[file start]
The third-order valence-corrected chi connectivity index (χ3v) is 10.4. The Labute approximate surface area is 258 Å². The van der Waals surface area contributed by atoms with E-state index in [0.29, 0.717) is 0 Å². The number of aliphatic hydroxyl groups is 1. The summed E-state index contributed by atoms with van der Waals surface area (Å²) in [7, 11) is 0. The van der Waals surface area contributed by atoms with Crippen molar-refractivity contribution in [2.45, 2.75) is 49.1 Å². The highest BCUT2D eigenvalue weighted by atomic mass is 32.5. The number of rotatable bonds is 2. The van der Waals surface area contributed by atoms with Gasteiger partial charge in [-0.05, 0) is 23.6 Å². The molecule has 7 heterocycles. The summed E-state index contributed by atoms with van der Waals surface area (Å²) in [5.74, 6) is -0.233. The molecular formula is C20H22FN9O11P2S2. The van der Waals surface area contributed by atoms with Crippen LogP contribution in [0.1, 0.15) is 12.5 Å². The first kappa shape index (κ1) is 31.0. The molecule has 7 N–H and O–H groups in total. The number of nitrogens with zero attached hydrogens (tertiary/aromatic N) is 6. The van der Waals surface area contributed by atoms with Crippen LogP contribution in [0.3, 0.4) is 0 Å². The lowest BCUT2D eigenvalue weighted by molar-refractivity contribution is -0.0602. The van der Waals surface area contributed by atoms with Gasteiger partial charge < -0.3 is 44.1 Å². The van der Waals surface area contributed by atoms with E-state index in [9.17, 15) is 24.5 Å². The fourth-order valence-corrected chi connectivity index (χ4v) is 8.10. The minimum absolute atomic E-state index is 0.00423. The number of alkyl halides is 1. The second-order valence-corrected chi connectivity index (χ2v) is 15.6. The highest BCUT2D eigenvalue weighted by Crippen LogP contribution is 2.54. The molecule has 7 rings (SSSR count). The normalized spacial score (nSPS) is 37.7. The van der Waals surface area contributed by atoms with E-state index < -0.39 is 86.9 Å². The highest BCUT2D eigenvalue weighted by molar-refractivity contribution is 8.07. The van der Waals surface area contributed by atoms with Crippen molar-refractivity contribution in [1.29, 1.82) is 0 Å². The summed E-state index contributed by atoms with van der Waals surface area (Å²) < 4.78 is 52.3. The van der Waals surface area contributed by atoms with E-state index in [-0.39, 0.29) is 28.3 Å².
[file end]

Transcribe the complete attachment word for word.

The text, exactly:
The third-order valence-corrected chi connectivity index (χ3v) is 10.4. The Labute approximate surface area is 258 Å². The van der Waals surface area contributed by atoms with E-state index in [0.29, 0.717) is 0 Å². The number of aliphatic hydroxyl groups is 1. The summed E-state index contributed by atoms with van der Waals surface area (Å²) in [7, 11) is 0. The van der Waals surface area contributed by atoms with Crippen molar-refractivity contribution in [2.45, 2.75) is 49.1 Å². The highest BCUT2D eigenvalue weighted by atomic mass is 32.5. The number of rotatable bonds is 2. The van der Waals surface area contributed by atoms with Gasteiger partial charge in [-0.05, 0) is 23.6 Å². The molecule has 7 heterocycles. The summed E-state index contributed by atoms with van der Waals surface area (Å²) in [5.74, 6) is -0.233. The molecular formula is C20H22FN9O11P2S2. The van der Waals surface area contributed by atoms with Crippen LogP contribution in [0.1, 0.15) is 12.5 Å². The first kappa shape index (κ1) is 31.0. The molecule has 7 N–H and O–H groups in total. The number of nitrogens with zero attached hydrogens (tertiary/aromatic N) is 6. The van der Waals surface area contributed by atoms with Crippen LogP contribution in [0.3, 0.4) is 0 Å². The lowest BCUT2D eigenvalue weighted by molar-refractivity contribution is -0.0602. The van der Waals surface area contributed by atoms with Gasteiger partial charge < -0.3 is 44.1 Å². The van der Waals surface area contributed by atoms with E-state index in [9.17, 15) is 24.5 Å². The fourth-order valence-corrected chi connectivity index (χ4v) is 8.10. The minimum absolute atomic E-state index is 0.00423. The number of alkyl halides is 1. The second-order valence-corrected chi connectivity index (χ2v) is 15.6. The highest BCUT2D eigenvalue weighted by Crippen LogP contribution is 2.54. The molecule has 7 rings (SSSR count). The normalized spacial score (nSPS) is 37.7. The van der Waals surface area contributed by atoms with E-state index < -0.39 is 86.9 Å². The highest BCUT2D eigenvalue weighted by molar-refractivity contribution is 8.07. The van der Waals surface area contributed by atoms with Crippen molar-refractivity contribution in [1.29, 1.82) is 0 Å². The summed E-state index contributed by atoms with van der Waals surface area (Å²) < 4.78 is 52.3. The van der Waals surface area contributed by atoms with E-state index in [-0.39, 0.29) is 28.3 Å².